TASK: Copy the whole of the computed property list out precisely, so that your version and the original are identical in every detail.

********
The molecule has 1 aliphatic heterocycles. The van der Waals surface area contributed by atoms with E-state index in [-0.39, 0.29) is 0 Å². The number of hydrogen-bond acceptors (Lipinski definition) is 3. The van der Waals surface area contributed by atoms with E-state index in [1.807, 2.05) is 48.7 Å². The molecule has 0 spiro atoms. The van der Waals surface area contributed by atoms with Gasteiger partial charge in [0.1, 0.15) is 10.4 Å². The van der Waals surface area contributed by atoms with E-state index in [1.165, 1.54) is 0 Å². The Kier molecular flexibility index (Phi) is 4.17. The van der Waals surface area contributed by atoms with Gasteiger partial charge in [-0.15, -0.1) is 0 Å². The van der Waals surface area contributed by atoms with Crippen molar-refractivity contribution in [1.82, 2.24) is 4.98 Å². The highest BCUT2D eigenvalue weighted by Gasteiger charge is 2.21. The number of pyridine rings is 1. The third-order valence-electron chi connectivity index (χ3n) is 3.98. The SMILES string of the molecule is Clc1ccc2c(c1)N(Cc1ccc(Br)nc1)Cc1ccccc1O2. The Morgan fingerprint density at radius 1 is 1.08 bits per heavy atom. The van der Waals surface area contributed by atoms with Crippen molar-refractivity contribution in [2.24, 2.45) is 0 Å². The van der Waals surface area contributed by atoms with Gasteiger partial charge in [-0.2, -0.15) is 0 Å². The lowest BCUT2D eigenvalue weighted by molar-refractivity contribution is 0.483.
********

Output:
The molecule has 1 aliphatic heterocycles. The van der Waals surface area contributed by atoms with E-state index in [-0.39, 0.29) is 0 Å². The number of hydrogen-bond acceptors (Lipinski definition) is 3. The van der Waals surface area contributed by atoms with E-state index in [1.807, 2.05) is 48.7 Å². The molecule has 0 spiro atoms. The van der Waals surface area contributed by atoms with Gasteiger partial charge in [0.1, 0.15) is 10.4 Å². The van der Waals surface area contributed by atoms with E-state index in [1.165, 1.54) is 0 Å². The Kier molecular flexibility index (Phi) is 4.17. The van der Waals surface area contributed by atoms with Gasteiger partial charge in [-0.15, -0.1) is 0 Å². The van der Waals surface area contributed by atoms with Crippen molar-refractivity contribution in [1.82, 2.24) is 4.98 Å². The highest BCUT2D eigenvalue weighted by Gasteiger charge is 2.21. The number of pyridine rings is 1. The third-order valence-electron chi connectivity index (χ3n) is 3.98. The SMILES string of the molecule is Clc1ccc2c(c1)N(Cc1ccc(Br)nc1)Cc1ccccc1O2. The Morgan fingerprint density at radius 1 is 1.08 bits per heavy atom. The van der Waals surface area contributed by atoms with Crippen molar-refractivity contribution in [2.24, 2.45) is 0 Å². The van der Waals surface area contributed by atoms with Gasteiger partial charge in [-0.2, -0.15) is 0 Å². The lowest BCUT2D eigenvalue weighted by molar-refractivity contribution is 0.483.